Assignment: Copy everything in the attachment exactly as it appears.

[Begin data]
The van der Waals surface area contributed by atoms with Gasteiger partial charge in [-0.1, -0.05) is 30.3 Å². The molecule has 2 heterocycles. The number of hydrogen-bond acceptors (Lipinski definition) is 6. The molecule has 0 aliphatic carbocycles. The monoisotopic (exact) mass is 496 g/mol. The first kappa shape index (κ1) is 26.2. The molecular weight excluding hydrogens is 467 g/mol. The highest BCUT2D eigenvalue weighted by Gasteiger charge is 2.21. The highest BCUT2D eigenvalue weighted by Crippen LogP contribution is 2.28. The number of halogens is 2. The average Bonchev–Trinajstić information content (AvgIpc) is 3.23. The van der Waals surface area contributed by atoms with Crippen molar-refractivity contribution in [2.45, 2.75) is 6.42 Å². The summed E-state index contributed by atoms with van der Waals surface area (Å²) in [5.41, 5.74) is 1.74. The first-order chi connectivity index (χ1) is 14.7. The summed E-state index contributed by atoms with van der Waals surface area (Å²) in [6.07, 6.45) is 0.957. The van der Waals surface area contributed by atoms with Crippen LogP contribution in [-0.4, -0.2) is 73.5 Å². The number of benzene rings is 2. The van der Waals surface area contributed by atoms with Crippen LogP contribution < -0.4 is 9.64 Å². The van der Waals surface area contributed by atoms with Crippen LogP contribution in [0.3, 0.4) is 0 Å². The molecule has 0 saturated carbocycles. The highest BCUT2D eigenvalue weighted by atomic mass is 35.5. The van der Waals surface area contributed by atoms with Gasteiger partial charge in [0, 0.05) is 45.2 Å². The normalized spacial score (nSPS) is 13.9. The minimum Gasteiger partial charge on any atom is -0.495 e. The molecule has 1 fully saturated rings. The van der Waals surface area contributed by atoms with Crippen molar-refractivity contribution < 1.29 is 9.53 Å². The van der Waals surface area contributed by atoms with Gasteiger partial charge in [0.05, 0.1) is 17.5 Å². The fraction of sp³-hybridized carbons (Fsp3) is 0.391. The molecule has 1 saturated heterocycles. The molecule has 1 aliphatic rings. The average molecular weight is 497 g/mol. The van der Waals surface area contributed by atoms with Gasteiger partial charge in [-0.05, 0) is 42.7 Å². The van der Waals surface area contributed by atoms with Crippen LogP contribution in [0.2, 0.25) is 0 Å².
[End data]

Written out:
The van der Waals surface area contributed by atoms with Gasteiger partial charge in [-0.1, -0.05) is 30.3 Å². The molecule has 2 heterocycles. The number of hydrogen-bond acceptors (Lipinski definition) is 6. The molecule has 0 aliphatic carbocycles. The monoisotopic (exact) mass is 496 g/mol. The first kappa shape index (κ1) is 26.2. The molecular weight excluding hydrogens is 467 g/mol. The highest BCUT2D eigenvalue weighted by Gasteiger charge is 2.21. The highest BCUT2D eigenvalue weighted by Crippen LogP contribution is 2.28. The number of halogens is 2. The average Bonchev–Trinajstić information content (AvgIpc) is 3.23. The van der Waals surface area contributed by atoms with Crippen molar-refractivity contribution in [2.45, 2.75) is 6.42 Å². The summed E-state index contributed by atoms with van der Waals surface area (Å²) in [5.41, 5.74) is 1.74. The first-order chi connectivity index (χ1) is 14.7. The summed E-state index contributed by atoms with van der Waals surface area (Å²) in [6.07, 6.45) is 0.957. The van der Waals surface area contributed by atoms with Crippen LogP contribution in [-0.4, -0.2) is 73.5 Å². The number of benzene rings is 2. The van der Waals surface area contributed by atoms with Crippen LogP contribution < -0.4 is 9.64 Å². The van der Waals surface area contributed by atoms with Crippen LogP contribution in [0.3, 0.4) is 0 Å². The molecule has 0 saturated carbocycles. The highest BCUT2D eigenvalue weighted by atomic mass is 35.5. The van der Waals surface area contributed by atoms with Gasteiger partial charge in [0, 0.05) is 45.2 Å². The normalized spacial score (nSPS) is 13.9. The minimum Gasteiger partial charge on any atom is -0.495 e. The molecule has 1 fully saturated rings. The van der Waals surface area contributed by atoms with Crippen molar-refractivity contribution < 1.29 is 9.53 Å². The van der Waals surface area contributed by atoms with Gasteiger partial charge in [0.05, 0.1) is 17.5 Å². The fraction of sp³-hybridized carbons (Fsp3) is 0.391. The molecule has 1 saturated heterocycles. The molecule has 1 aliphatic rings. The average molecular weight is 497 g/mol. The van der Waals surface area contributed by atoms with Gasteiger partial charge in [-0.05, 0) is 42.7 Å². The van der Waals surface area contributed by atoms with Crippen LogP contribution in [0.2, 0.25) is 0 Å².